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CHAPTER II.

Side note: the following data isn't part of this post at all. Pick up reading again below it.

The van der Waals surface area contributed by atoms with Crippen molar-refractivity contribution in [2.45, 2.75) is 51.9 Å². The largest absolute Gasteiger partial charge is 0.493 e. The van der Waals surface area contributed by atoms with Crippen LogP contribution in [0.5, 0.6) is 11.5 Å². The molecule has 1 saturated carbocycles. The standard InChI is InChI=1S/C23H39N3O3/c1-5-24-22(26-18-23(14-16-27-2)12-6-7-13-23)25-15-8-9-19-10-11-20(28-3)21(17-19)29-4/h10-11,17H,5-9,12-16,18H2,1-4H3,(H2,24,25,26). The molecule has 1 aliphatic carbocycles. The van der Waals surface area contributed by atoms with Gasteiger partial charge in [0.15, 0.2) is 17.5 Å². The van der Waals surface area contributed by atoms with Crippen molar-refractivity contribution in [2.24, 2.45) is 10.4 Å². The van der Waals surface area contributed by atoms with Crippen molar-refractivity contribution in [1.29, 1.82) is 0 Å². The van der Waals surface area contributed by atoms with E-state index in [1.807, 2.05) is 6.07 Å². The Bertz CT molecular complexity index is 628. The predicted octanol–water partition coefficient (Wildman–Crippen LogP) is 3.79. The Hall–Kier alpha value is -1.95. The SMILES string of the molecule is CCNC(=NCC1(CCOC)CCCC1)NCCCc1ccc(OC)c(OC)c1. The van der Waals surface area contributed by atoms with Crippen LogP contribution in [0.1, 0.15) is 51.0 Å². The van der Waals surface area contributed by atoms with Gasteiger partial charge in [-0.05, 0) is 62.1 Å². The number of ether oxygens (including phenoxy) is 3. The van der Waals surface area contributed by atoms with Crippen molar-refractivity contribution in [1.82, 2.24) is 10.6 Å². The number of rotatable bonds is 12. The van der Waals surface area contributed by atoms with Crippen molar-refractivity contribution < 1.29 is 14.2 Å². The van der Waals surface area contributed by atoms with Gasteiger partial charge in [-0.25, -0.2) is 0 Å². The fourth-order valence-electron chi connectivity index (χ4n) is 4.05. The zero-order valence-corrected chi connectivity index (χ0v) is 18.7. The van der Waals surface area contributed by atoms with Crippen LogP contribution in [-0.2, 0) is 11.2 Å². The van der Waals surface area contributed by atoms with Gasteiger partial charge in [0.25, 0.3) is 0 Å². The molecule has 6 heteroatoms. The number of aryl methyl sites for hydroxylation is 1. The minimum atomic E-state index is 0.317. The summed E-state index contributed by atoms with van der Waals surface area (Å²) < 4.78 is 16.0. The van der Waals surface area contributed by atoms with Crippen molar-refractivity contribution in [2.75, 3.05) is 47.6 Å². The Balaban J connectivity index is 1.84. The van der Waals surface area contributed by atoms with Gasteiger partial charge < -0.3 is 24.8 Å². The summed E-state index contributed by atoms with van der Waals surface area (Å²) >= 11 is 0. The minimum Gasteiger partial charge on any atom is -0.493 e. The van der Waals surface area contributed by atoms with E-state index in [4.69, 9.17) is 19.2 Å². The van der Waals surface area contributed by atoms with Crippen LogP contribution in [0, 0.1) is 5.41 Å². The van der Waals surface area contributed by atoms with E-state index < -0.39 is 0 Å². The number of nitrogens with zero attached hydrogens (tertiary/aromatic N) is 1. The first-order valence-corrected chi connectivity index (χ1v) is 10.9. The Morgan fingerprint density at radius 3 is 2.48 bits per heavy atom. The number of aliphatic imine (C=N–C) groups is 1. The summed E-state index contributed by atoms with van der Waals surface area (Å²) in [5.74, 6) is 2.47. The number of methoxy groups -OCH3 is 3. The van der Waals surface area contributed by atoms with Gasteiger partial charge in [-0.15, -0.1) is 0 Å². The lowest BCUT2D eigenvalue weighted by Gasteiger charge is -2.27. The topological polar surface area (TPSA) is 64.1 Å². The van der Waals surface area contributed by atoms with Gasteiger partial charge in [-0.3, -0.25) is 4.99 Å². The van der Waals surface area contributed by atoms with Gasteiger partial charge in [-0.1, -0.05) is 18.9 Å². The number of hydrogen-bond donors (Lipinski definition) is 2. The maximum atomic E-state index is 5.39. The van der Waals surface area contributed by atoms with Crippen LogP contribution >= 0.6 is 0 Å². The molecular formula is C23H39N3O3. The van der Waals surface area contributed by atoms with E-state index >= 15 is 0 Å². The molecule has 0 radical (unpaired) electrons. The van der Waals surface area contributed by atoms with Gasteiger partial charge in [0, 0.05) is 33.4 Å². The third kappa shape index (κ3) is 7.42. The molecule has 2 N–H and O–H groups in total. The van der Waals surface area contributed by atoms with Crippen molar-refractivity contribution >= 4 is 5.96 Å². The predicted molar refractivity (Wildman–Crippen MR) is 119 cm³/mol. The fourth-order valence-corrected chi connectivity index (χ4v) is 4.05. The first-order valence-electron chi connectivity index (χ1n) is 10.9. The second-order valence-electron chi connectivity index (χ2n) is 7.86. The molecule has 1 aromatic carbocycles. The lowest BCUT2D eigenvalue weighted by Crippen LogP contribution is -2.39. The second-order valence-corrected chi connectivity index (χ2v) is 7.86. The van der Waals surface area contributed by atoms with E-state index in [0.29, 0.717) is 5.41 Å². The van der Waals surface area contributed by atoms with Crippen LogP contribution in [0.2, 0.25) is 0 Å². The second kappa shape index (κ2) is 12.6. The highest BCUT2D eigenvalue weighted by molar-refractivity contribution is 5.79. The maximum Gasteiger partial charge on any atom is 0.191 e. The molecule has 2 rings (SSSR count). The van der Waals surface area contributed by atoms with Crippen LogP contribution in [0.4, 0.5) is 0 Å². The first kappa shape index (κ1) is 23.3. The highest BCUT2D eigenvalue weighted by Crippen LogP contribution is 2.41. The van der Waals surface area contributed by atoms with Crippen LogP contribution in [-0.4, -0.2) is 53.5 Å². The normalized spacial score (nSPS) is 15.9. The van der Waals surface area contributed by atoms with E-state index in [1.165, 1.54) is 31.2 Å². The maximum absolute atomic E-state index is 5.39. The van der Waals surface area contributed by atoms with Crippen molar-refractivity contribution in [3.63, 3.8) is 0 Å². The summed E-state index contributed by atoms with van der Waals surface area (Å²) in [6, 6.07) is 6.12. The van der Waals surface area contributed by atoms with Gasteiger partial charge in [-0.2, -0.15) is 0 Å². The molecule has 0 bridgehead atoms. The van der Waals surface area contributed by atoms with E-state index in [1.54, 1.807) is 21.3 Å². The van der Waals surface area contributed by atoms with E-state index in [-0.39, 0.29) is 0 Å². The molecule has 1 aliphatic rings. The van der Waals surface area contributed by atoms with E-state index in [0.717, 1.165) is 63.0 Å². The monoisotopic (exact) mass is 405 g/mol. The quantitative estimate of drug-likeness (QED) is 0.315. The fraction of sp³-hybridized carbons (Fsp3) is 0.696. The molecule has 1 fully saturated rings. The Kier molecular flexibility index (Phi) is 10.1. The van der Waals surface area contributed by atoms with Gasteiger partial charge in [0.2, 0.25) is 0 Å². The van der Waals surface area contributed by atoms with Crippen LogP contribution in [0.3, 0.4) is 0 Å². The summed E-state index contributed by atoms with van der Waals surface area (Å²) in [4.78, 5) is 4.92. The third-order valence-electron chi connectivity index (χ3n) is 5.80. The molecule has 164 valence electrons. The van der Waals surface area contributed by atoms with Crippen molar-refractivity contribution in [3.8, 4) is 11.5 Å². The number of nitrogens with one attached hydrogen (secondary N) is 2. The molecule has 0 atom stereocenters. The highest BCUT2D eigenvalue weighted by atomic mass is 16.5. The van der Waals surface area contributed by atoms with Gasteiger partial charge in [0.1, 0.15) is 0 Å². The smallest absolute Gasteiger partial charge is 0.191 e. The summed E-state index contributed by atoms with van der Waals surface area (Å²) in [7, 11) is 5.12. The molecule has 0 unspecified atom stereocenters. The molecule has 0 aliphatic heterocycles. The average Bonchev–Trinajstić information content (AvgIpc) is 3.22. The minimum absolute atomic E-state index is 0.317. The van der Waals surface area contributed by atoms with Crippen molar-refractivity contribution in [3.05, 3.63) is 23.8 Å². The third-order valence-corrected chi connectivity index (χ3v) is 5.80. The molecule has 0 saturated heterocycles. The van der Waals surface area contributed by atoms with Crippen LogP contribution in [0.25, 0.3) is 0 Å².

"THUS," says our hero, in his own narrative, "when France and the Netherlands had taught him to ride a horse, and to use his armes, with such rudiments of warre as his tender yeeres in those martial schooles could attaine unto, he was desirous to see more of the world, and to try his fortune against the Turkes, both lamenting and repenting to have seene so many Christians slaughter one another." The passage would seem to imply that he had a second time seen service in the Low Countries. Yet of this period and service we have no particulars. It was his period of apprenticeship only, in which fortune afforded him no opportunities of distinction, or his "tender years" made it impossible that he should avail himself of them. He was at this time but nineteen years old, hopeful, sanguine and warmly confiding, as is usually the case with persons of this temperament. He was to incur its usual penalties, and to pay dearly for that caution which experience alone can teach, and which is so important for him who seeks to be a leader among men. We next find him in company with four French gallants, famous rogues it would seem, who flatter his vanity and take advantage of his youth. Nobody is more easily betrayed than the youth having large enthusiasm of character, and a warm faith in what is allotted for his performance. One of these cunning Frenchmen passes himself off upon our hero as a nobleman. The rest are his attendants. It is not difficult to deceive a character such as that of Smith. Vigilant by nature against the enemy, the same nature places no sentinel against the approach of friendship. In